"I beg your collective pardon, gentlemen," said the Bishop, "for my momentary digression—which yet was natural, since I am reminded pointedly of the evil to which I was referring by the characteristic concomitants of the incident that I am about to describe. Had Mrs. Allrope been a person of importance in the parish it is safe to say that her letter would not have been turned over to me by my Rector—as he did turn it over to me—with the curt endorsement that he was leaving town for a few days and that I was to take the matter in charge. Repeated readings of that curious epistle impressed it accurately upon my memory. It ran in these words: 'Mrs. Allrope requests that she may come with her son to be baptized in the church next Thursday morning at half past ten o'clock. You will understand why we don't want to have the baptism in service time. Please answer. Very truly yours, Mrs. Sarah E. Allrope.'

"From this letter I gained my first knowledge that such a person as Mrs. Allrope existed: of the facts concerning her that inferentially were in the possession of my Rector I was wholly ignorant; as she had neglected to give an address to which should be sent the reply that she asked for, I was precluded from obtaining by letter or by an interview the information that I desired: of which the most essential matter—left in obscurity by the illiterate wording of her request—was whether the rite of baptism was to be administered to herself or to her son."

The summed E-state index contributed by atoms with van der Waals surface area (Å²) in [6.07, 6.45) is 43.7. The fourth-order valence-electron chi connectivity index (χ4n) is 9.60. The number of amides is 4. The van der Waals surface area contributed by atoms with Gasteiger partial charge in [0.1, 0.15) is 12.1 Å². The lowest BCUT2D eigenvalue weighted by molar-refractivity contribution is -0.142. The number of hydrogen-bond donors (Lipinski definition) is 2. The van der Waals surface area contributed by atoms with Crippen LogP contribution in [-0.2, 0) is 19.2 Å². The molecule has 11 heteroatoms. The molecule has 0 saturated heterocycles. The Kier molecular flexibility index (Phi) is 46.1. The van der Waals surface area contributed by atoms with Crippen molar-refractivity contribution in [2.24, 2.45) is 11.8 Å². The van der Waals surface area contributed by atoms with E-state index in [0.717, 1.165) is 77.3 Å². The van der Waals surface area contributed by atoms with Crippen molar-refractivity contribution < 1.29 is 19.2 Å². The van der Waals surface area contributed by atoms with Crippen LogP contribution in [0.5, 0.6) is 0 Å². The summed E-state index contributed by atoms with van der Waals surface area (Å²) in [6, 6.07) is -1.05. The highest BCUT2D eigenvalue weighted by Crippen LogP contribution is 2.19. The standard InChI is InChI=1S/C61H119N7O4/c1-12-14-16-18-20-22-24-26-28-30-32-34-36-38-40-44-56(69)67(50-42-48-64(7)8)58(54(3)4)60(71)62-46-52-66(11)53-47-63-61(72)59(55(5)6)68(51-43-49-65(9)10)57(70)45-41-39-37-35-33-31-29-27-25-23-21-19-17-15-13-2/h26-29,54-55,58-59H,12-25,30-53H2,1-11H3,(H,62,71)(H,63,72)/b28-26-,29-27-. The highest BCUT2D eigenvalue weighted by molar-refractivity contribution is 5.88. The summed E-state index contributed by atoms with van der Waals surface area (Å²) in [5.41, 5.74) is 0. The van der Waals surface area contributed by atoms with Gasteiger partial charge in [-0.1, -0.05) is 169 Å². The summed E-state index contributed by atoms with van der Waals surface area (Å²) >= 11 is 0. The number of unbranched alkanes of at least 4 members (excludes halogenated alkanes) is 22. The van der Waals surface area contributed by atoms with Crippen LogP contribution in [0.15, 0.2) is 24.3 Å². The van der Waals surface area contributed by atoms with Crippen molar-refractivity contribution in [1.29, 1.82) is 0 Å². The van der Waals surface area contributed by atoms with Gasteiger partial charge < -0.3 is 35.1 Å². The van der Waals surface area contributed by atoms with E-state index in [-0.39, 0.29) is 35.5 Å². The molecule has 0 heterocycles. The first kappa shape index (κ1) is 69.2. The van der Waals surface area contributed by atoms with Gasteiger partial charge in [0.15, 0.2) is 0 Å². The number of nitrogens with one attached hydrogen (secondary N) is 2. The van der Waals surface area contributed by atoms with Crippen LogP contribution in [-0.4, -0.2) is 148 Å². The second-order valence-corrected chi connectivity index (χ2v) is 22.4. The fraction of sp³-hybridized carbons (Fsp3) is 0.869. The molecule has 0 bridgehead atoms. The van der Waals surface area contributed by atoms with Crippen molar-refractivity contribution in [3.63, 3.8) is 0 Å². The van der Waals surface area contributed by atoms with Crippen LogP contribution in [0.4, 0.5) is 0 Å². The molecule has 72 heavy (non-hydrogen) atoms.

"The philological aberrations of the uneducated," observed the Judge reflectively, "constitute one of the most annoying of the many eccentric ambiguities of ignorance. In the discharge of my duties upon the bench I constantly am compelled to intervene in order to elucidate exactness from precisely such tangles of verbal confusion. As a case in point, I may mention—"